Is Cloudy Water from the Tap Safe?

Why is My Hot Water So Cloudy?

For most Australian homes, cloudy water is never an issue. However, there are several circumstances where you will have to deal with cloudy tap water.

Often these problems with cloudy drinking water are quickly resolved. The offending matter has likely passed through your plumbing already. However, there are times where the cloudiness persists. Your water quality has clearly been compromised and you find yourself dealing with a murky water supply.

It could be cloudy hot water, or discoloured tap water. Maybe it’s just the garden tap that’s spouting concerning liquid. If you find yourself wondering whether it’s safe to use, keep reading. Upside Down’s here to answer all your questions regarding cloudy or milky water.

Why Does Water Become Cloudy?

Water, or H₂O, is made from two gases; hydrogen and oxygen. It expands when it’s turned into either a solid (liquid) or gaseous state (steam). Minerals become trapped in the water along with a wide range of gases. In a hot water system, the molecules in the water expand and trap other gases due to pressure.

For the most part, the tiny air bubbles you see as water flows out of a tap is oxygen. The slight aeration is the main reason why your water appears to be milky or cloudy. Once out of the tap, the reduction in pressure allows gas to float to the top of the container and then escape into the air.

The water clears from the bottom to the top. You can watch as the tiny air bubbles rise up in a clear glass or bowl. This effect can also happen with extremely cold water, because water also expands when frozen. It’s all completely harmless.

However, your water pipes often contain other minerals, build up and debris. So it’s not just oxygen bubbles in the water. Discoloured water can occur due to contamination and that’s when you need to look into the quality.

When Should I Worry About My Water Supply?

There are times when cloudy tap water is a genuine concern. That’s when the water is tinted or muddy rather than a cloudy look that clears naturally.

Sometimes there’s little you can do. The cause could be the local council performing maintenance work nearby and, because you have no choice, you just have to sit back and let the problem resolve itself.

But if the muddiness lasts more than a few hours the problem could be more serious. The cloudy tap water could be a sign of damage to pipes or water heater issues. So, although cloudy water and cloudy hot water is almost always caused by pressure, rust and sediment is also an issue. Bacteria growth is especially worrisome.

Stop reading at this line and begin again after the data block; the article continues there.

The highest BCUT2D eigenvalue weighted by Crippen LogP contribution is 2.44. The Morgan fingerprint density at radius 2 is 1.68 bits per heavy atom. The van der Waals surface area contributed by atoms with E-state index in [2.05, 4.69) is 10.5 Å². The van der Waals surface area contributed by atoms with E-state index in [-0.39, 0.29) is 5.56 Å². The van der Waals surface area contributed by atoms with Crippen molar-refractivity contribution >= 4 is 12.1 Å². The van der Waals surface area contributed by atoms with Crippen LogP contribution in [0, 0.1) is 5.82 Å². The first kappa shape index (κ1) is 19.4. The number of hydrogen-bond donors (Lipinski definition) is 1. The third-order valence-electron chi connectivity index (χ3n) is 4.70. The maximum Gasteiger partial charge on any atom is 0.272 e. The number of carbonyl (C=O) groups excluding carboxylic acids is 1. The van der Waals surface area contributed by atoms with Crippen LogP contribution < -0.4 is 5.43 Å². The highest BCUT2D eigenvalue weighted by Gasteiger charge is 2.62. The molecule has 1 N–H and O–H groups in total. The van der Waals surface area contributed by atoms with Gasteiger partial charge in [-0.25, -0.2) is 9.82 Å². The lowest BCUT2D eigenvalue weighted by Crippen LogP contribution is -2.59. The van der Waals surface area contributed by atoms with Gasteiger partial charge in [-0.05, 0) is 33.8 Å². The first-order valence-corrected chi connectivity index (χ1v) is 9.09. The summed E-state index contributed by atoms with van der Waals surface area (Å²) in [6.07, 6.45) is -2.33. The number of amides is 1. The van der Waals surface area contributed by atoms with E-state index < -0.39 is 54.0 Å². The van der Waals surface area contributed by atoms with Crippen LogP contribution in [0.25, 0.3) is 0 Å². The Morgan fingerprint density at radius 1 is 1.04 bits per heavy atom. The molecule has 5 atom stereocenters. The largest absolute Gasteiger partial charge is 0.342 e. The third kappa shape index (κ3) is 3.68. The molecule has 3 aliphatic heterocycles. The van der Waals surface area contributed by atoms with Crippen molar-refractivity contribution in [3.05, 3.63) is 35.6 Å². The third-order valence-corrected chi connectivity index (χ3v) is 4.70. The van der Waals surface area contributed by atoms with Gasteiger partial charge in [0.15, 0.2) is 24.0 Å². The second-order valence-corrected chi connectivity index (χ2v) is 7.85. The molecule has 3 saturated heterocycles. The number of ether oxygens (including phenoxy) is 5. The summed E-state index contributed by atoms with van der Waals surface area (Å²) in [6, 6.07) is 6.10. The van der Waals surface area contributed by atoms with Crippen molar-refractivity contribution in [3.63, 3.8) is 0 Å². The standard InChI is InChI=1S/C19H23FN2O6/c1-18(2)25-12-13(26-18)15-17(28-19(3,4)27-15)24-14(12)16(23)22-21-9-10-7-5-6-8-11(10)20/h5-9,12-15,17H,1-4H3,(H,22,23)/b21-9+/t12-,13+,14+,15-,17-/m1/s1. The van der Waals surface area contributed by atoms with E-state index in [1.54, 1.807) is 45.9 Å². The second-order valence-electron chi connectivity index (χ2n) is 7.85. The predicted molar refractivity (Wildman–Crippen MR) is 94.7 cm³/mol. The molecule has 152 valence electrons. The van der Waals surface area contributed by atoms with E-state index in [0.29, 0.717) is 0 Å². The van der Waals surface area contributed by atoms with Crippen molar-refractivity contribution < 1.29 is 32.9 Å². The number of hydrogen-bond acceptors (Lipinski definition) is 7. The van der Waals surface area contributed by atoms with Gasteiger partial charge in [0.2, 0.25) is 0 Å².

Arguably, the most common cause of your discolouration will be sediment or excess minerals within the pipework and hot water system. This is especially likely if you have hard water, which is water that has a high concentration of dissolved minerals.

Sediment from rusted pipes will add a brown, murky tinge, while dirt could also mix with your drinking water supply if there’s an underground leak in your plumbing.

If you do have a storage tank water heater, pay attention to the water quality. Any sediment or discolouration is an indication of internal rust or contamination. Contaminated cloudy tap water is not something you want.

How to Test Your Water Quality

The easiest way to test your water supply is to fill a clear container with hot water and sit it on a flat surface.

You can use any kind of clear container – a glass, a bowl, a plastic jar. Anything you like.

If the water is cloudy you need to look for two things:

  • Does it clear from the bottom to the top or the top down?
  • How long does it take to clear? Or does it stay cloudy?

If it clears from the bottom and only takes a few minutes, then it’s oxygen bubbles in the water.

If your water doesn’t clear or is brown instead of cloudy or milky, you could be facing more serious problems with your pipes or hot water service. If this is the case, it would be wise to test other taps in the house and consider calling a plumber if the problem persists.

How Can I Fix Cloudy Water?

If your water has a cloudy or milky appearance, chances are you don’t have to do too much. The air bubbles are harmless and some cloudiness will go. But if it’s a serious problem that’s impacting the quality of your water, there are a few things you can do.

First, locate the tap farthest away from your water supply’s entry point. Turn it on and let the water flow for a couple of minutes. This flushes the system, meaning you should allow any sediment or discharge to pass through. But if it doesn’t go away, contact a licensed plumber.

If the issue is cloudy or milky hot water, your discolouration is probably caused by a storage tank. A plumber can flush the tank of debris and sediment. Meanwhile, a service should clear up any issues, like a rusted sacrificial anode.

If you have an aerator on any of your taps, this could also be causing the water to appear cloudy. Sometimes the aerator can become clogged, which increases water pressure and hence the cloudiness. This is a simple case of removing the blocked aerator and cleaning it.

Thankfully, cloudy hot water is often a minor problem caused by water pressure. And if your water pressure appears to be too high, a plumber can install a safety device known as a pressure limiting valve. But if the colour has turned brown and is not clearing up, call Upside Down for professional advice and to have your water tested.

Please note: This information is provided for advice purposes only. Regulations differ from state to state, so please consult your local authorities or an industry professional before proceeding with any work. See our Terms & Conditions here.

Last Edited on: 20th July 2022